Watermelon slime
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Bring on the summer fun with watermelon slime

Jul 16, 2018

When it comes to a hot summer day, nothing beats eating a slice or two of watermelon. As far as I'm concerned, summer and watermelon go hand in hand.


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Just ask my kids and my husband, who could devour an entire watermelon in one sitting if I didn't stop them. They absolutely love watermelon! 

So when my kids begged to make some slime on one of the first days of summer break, I thought it would be fun to make something inspired by our favourite summer fruit.

Adding stones to watermelon slime.

Plus it's a great way to make use of those extra glue bottles your kids may have brought home from school!

Here's what you'll need:

  • 1 bottle of white Elmer's glue
  • 1/4 tsp of baking soda
  • a few drops of red food coloring or liquid watercolour
  • contact solution — I used Opti-Free Replenish No Rub
  • black "seeds" — you can use stones, buttons, pom poms, pony beads, etc.

Empty the bottle of glue into a bowl and add the baking soda and red colouring. I prefer to use liquid watercolours since they are washable and don't stain your hands like food colouring does. Mix well.

Next, I add generous squirts of contact solution and mix. I keep adding the contact solution bit by bit until the mixtures starts to stick to itself and form a ball. I find it takes quite a bit of contact solution.

If you pick up the slime and it is too sticky, then you'll need to add more contact solution. Keep adding it until the slime no longer sticks to your hands. I also like to wet my hands with contact solution and knead the slime a bit to help it get well mixed. Plus it gives me a chance to pull and stretch the slime before the kids run off with it.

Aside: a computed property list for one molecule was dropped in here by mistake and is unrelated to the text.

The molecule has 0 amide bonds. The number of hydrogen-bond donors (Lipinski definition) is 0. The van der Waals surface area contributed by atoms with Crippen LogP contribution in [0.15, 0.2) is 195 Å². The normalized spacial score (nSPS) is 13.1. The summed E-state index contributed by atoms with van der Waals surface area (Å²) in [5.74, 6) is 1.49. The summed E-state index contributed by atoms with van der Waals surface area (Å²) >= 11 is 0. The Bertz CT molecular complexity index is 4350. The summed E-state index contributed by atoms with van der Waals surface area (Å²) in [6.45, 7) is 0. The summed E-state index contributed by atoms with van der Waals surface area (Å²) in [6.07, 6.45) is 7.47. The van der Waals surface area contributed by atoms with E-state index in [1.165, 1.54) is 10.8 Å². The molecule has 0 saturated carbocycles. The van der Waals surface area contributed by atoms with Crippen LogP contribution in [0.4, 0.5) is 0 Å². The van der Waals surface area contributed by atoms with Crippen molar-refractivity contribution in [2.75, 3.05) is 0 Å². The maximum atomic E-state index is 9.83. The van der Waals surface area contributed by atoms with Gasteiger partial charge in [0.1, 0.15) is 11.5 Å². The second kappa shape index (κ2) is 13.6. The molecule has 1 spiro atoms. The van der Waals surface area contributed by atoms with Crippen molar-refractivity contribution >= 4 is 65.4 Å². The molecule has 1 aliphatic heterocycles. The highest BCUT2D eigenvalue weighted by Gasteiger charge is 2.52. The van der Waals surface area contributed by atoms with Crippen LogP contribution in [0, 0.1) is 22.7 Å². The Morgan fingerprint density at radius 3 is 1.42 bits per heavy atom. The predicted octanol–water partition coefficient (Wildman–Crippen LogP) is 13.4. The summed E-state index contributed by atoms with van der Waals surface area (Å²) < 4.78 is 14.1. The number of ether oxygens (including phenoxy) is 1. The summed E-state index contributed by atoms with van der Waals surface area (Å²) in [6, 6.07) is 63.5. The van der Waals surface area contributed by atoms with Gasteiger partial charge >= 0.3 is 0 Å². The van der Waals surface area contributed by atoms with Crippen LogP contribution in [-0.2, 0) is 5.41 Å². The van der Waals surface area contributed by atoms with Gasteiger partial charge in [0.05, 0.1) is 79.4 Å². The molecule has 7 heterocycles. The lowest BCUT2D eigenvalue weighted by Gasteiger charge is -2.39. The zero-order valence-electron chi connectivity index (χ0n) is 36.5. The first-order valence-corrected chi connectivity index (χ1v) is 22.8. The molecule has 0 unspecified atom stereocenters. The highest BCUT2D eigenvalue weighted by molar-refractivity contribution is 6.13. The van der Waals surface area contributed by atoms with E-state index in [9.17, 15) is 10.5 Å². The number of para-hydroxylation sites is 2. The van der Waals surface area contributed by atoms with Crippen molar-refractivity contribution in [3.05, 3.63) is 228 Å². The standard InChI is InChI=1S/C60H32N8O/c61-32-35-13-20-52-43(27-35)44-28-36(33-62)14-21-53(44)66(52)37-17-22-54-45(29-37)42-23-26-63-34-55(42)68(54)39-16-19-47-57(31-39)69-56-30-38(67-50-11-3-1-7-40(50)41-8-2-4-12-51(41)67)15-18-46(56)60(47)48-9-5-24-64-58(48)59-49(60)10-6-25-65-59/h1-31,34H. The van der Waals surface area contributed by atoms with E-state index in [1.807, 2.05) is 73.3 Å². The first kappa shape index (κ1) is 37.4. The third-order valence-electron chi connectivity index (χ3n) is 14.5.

Stretch the watermelon slime.

Then it's time to add some seeds so it looks more like watermelon. We personally used black stones for our seeds since that is what we had on hand. You could try buttons, pom poms or pony beads. You could even cut out circles from black craft foam if you want to use slightly larger objects for the seeds. Just see what you can find around the house to use!

The kids got a kick out of squishing and folding the seeds into the slime then picking them out one at a time. A great opportunity to work on fine motor skill development! You could also sneak in some math learning if you wanted by encouraging your kids to count the seeds in their slime.

Article Author Dyan Robson
Dyan Robson

Read more from Dyan here.

Married to her high school sweetheart, Dyan is mom to two boys, J and K, who also teaches piano out of her home. On her blog And Next Comes L, Dyan shares her story of raising a child with hyperlexia, hypernumeracy and autism, amongst a variety of sensory activities for kids. You can find out more about their story on Facebook, Pinterest, Twitter, Instagram and Google+.

 

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